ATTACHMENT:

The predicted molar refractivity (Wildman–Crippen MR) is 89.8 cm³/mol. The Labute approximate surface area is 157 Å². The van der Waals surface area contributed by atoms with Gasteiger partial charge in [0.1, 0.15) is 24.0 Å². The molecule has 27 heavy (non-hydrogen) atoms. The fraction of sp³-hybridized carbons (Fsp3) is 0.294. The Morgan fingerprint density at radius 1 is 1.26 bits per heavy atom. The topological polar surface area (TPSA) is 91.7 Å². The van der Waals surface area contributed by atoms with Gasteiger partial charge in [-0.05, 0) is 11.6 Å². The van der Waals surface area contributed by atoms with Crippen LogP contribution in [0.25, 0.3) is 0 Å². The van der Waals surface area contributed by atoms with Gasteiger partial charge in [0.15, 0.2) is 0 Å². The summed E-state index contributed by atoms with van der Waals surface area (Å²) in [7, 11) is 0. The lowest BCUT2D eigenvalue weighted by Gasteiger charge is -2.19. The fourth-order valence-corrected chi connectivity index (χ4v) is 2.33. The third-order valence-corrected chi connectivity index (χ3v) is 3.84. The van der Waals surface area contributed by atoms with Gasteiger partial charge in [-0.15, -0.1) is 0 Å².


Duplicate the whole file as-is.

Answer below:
The predicted molar refractivity (Wildman–Crippen MR) is 89.8 cm³/mol. The Labute approximate surface area is 157 Å². The van der Waals surface area contributed by atoms with Gasteiger partial charge in [0.1, 0.15) is 24.0 Å². The molecule has 27 heavy (non-hydrogen) atoms. The fraction of sp³-hybridized carbons (Fsp3) is 0.294. The Morgan fingerprint density at radius 1 is 1.26 bits per heavy atom. The topological polar surface area (TPSA) is 91.7 Å². The van der Waals surface area contributed by atoms with Gasteiger partial charge in [-0.05, 0) is 11.6 Å². The van der Waals surface area contributed by atoms with Crippen LogP contribution in [0.25, 0.3) is 0 Å². The van der Waals surface area contributed by atoms with Gasteiger partial charge in [0.15, 0.2) is 0 Å². The summed E-state index contributed by atoms with van der Waals surface area (Å²) in [7, 11) is 0. The lowest BCUT2D eigenvalue weighted by Gasteiger charge is -2.19. The fourth-order valence-corrected chi connectivity index (χ4v) is 2.33. The third-order valence-corrected chi connectivity index (χ3v) is 3.84. The van der Waals surface area contributed by atoms with Gasteiger partial charge in [-0.15, -0.1) is 0 Å².